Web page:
The Electric Heir features two people’s perspectives in the aftermath of a successful coup by their mentor, someone who is not who he seems. One who knows firsthand what what his mentor is capable of. Another who has forgotten. The Electric Heir is a gripping conclusion filled with politics, military strategy, magic, and mind-games.
Thank you for Fantastic Flying Book Club for allowing me to be a part of this blog tour! Check out my review and some of my favorite quotes for The Electric Heir.
Title: The Electric Heir
Author: Victoria Lee
Genre: YA Fantasy
Publication Date: March 17, 2020
I received a finished copy from Skyscape in exchange for an honest review.
Six months after Noam Álvaro helped overthrow the despotic government of Carolinia, the Atlantians have gained citizenship, and Lehrer is chancellor. But despite Lehrer’s image as a progressive humanitarian leader, Noam has finally remembered the truth that Lehrer forced him to forget—that Lehrer is responsible for the deadly magic infection that ravaged Carolinia.
Now that Noam remembers the full extent of Lehrer’s crimes, he’s determined to use his influence with Lehrer to bring him down for good. If Lehrer realizes Noam has evaded his control—and that Noam is plotting against him—Noam’s dead. So he must keep playing the role of Lehrer’s protégé until he can steal enough vaccine to stop the virus.
Meanwhile Dara Shirazi returns to Carolinia, his magic stripped by the same vaccine that saved his life. But Dara’s attempts to ally himself with Noam prove that their methods for defeating Lehrer are violently misaligned. Dara fears Noam has only gotten himself more deeply entangled in Lehrer’s web. Sooner or later, playing double agent might cost Noam his life.
Trigger warnings: (mention of) sexual abuse, abusive relationship, domestic violence, general violence, death, PTSD,
Disclaimer: there will be spoilers for The Fever King.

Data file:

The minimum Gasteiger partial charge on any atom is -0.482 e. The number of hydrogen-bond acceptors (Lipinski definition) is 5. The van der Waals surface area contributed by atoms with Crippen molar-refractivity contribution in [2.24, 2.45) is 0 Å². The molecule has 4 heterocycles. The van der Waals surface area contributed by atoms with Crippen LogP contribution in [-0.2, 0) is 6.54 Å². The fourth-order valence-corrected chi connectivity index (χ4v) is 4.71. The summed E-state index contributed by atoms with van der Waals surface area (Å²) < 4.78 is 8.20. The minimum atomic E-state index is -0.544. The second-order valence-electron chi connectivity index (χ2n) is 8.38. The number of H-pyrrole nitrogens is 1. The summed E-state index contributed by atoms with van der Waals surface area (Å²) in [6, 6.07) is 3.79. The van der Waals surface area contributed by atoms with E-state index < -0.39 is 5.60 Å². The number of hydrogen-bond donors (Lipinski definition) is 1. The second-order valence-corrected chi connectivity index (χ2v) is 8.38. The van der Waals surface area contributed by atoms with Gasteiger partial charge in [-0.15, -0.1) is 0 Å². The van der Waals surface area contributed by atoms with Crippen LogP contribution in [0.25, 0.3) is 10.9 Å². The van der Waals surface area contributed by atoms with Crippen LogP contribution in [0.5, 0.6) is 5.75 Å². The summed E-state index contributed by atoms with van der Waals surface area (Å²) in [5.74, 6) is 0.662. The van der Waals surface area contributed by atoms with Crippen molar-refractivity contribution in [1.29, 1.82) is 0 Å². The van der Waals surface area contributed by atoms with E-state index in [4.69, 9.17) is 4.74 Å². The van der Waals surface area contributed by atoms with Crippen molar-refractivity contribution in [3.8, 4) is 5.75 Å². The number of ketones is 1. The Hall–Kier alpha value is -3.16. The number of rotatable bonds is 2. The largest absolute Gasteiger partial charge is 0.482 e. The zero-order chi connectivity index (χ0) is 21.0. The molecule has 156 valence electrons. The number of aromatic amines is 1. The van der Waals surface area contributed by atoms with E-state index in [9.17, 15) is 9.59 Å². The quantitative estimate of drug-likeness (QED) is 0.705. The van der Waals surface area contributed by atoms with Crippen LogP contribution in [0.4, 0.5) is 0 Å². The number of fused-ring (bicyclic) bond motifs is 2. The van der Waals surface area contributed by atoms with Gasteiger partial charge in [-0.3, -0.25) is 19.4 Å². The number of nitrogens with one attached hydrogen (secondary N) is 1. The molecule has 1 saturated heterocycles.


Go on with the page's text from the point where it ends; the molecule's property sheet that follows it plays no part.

The Electric Heir continues six months after The Fever King left off, with Noam at Lehrer’s side after sending a fever-mad Dara into the quarantined zone and forgetting Lehrer’s the true nature. Noam thinks Dara is dead. He isn’t, and he’s back in Carolinia to end Lehrer once and for all.
One of the aspects I love the most about the Feverwake duology is that it is simultaneously two genres, whose combination made for a fascinating world-world-building. There’s magic (fantasy) and dystopian/ scientific elements (sci-fy). Acquired magical skills are explained in a scientific manner, but even so, Lee makes sure that we don’t forget it’s still magic. Still, the dystopian elements like government-run camps for witchings (magic-wielders) and alternative future history plant it very much in the sci-fy arena. While we primarily only see Carolinia and the quarantined zone, the world-building is so thorough that it’s easily to imagine Texas or York.
The Electric Heir also discusses immigration problems, xenophobia, and genocide. it serves as both a commentary with how unfair current policies are as well as humanizes this marginalized community. This duology is particularly timely with the COVID-19 pandemic. Xenophobia is rampant against Asians, much like Carolinians discriminated against Atlantians. I feel it necessary to discuss this because fiction is most often a reflection of our world. This book may be taking place over a hundred years in the future but we’re seeing this type behavior now. Let us show more empathy and compassion, because I certainly don’t want this kind of future.
In the 2010s (within the Feverwake universe), the U.S. persecuted witchings. Witchings were tested on through cruel and unusual means against their will. With Noam and Lehrer being Jewish, it’s easy to make the connection to the Holocaust. In the Fever King, we learned that Lehrer was motivated to take down the U.S. to create Carolinia, a witching state, in order to protect anyone from suffering the violence and torture he did while doctors ran tests on his powers. Lehrer was a victim. There is no denying that. Yet he became an abuser. By discussing this topic, Lee reminds us about the nuance people have. People can be good even as they are evil. They can be the hero as much as the villain.